Development of Self-consolidating High Performance Concrete Incorporating Rice Husk Ash
MetadataShow full item record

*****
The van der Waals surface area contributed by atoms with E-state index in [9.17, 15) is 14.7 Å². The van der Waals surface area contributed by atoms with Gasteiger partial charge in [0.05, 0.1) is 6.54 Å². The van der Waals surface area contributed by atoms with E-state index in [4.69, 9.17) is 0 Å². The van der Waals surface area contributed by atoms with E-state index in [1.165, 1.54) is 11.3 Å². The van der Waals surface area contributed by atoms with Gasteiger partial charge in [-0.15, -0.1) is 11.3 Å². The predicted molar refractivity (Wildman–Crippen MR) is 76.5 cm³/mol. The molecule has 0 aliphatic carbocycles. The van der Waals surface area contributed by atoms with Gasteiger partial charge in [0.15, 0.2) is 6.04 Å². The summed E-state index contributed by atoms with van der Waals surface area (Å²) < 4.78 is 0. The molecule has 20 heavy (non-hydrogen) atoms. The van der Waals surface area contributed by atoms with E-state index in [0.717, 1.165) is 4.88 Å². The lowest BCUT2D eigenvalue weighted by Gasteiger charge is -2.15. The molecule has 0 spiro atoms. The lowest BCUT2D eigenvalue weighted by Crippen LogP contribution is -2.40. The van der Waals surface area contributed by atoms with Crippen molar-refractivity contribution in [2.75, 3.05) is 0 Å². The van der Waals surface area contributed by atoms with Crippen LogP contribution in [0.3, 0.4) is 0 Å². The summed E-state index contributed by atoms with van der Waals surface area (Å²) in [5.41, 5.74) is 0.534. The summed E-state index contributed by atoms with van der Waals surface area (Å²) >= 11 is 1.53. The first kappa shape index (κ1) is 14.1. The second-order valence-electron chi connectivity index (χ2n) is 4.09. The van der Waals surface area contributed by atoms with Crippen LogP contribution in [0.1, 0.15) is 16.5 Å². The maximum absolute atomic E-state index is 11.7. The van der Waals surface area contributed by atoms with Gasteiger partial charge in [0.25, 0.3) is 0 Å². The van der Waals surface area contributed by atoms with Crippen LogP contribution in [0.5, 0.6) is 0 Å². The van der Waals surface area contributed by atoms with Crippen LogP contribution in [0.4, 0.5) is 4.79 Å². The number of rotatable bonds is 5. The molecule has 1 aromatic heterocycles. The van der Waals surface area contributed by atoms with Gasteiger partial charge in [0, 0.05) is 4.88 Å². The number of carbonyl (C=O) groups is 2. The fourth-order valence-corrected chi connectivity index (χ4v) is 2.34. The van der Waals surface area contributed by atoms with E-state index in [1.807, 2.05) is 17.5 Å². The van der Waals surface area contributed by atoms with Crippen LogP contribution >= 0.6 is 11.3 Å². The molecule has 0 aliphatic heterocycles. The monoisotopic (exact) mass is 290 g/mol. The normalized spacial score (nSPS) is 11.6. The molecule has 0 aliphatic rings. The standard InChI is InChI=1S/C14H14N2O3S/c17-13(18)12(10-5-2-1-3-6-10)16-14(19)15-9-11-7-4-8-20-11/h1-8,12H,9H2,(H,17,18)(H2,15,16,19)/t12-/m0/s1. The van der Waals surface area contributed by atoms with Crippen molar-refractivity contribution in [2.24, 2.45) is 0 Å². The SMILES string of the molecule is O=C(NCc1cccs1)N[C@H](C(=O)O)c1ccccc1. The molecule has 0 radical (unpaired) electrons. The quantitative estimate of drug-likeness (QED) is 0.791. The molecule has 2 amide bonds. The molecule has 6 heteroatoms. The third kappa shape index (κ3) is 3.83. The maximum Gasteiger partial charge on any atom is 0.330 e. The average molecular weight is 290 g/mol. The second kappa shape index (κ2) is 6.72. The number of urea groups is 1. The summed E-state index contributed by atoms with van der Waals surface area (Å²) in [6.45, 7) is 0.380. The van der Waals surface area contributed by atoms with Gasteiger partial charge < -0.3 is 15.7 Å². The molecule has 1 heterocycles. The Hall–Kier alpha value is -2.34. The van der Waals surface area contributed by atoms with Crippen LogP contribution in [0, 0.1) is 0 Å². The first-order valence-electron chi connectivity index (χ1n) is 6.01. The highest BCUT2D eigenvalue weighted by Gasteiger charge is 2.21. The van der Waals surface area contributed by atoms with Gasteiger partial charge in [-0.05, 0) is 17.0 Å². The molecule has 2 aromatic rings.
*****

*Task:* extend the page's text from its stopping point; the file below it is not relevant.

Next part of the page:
The work presented in this thesis deals with the development of self-consolidating high performance concrete (SCHPC) incorporating rice husk ash (RHA) as a supplementary cementing material. Various SCHPCs were produced using the water-binder (W/B) ratios of 0.30, 0.35, 0.40 and 0.50, and RHA content in the range of 0 to 30% of cement by weight. In addition, a number of pastes and mortars formulated from the concretes were prepared and tested for the filling ability. The paste and mortar filling abilities were tested with respect to flow time and flow spread, respectively, at various dosages of high-range water reducer (HRWR). Also, the mortars were tested for the air content at various dosages of air-entraining admixture (AEA). It was observed that the flow time of the pastes increased with lower W/B ratio and higher RHA content, whereas the flow spread of the mortars decreased with higher W/B ratio and greater RHA content. Both paste and mortar filling abilities increased with higher HRWR dosages. In addition, the air content of the mortars decreased with lower W/B ratio and higher RHA content for given AEA dosages. The fresh SCHPCs were tested for filling ability, passing ability, air-void stability, segregation resistance, unit weight and air content. The filling ability was determined with respect to slump and slump flow, inverted slump cone flow time and spread, and orimet flow time and spread. The passing ability was measured with regard to slump and slump flow with J-ring, inverted slump cone flow spread with J-ring, and orimet flow spread with J-ring. The air-void stability in several fresh SCHPC mixtures was investigated with respect to re-mixing of concrete and subsequent measurement of air content at different test stages. The test results obtained for the fresh properties showed that the inverted slump cone and orimet flow times increased with lower W/B ratio and greater RHA content. In addition, the slump flow, inverted slump cone flow spread, and orimet flow spread with and without J-ring increased considerably with lower W/B ratio and greater RHA content. However, the increases in slump with and without J-ring at lower W/B ratio and higher RHA content were not significant. The unit weight of concrete slightly decreased with higher W/B ratio and greater RHA content, and with higher air content. Achieving the target air content required greater AEA dosages for lower W/B ratio and higher RHA content. However, the presence of RHA had no adverse effect on the air-void stability of concrete. The segregation resistance of various SCHPCs was investigated by visual inspection of concrete in mixer pan, and during and after different flow tests. Slight bleeding and a thick layer of paste were noticed in mixer pan for several concretes. The dynamic segregation in the form of discontinuity or blockage of flow did not occur during the orimet and inverted slump cone flow tests for any concrete. No aggregate pile appeared in the slump flow, and orimet and inverted slump cone flow spreads of any concrete. But minor to severe mortar halos were noticed in the periphery of the flow spread of several concretes, particularly in the presence of high RHA content. The results of visual inspection suggest that both lower W/B ratio and greater RHA content improved the dynamic segregation resistance of concrete. In contrast, the higher RHA content resulted in a lower static segregation resistance, which was overcome in the presence of viscosity-enhancing admixture (VEA). The static segregation resistance of several SCHPCs was quantitatively determined by sieve and column apparatus. The segregation index given by the sieve increased with lower W/B ratio and higher RHA content, thus indicating a reduced static segregation resistance. In contrast, the segregation factor given by the column apparatus decreased with lower W/B ratio suggesting an increased static segregation resistance. However, the segregation factor increased with higher RHA content, and thus revealed a reduction in static segregation resistance. In the presence of VEA, both segregation index and segregation factor decreased significantly, indicating an improvement in the static segregation resistance of concrete. The hardened SCHPCs were tested for compressive strength, ultrasonic pulse velocity, water absorption, total porosity and electrical resistivity. Test results revealed that the compressive strength, ultrasonic pulse velocity and true electrical resistivity increased, whereas the water absorption and total porosity decreased with lower W/B ratio and higher RHA content. The entrained air-voids decreased the compressive strength, ultrasonic pulse velocity, water absorption and total porosity, but slightly increased the electrical resistivity of concrete. In general, the hardened properties indicated good durability of the concretes. The empirical models for the filling ability (slump flow) and compressive strength of SCHPC were derived and verified with test data from this study and other data taken from the literature. The slump flow and compressive strength computed from the models were coherent with the measured values. Both filling ability and strength models were useful to develop a mixture design method for SCHPC with and without RHA.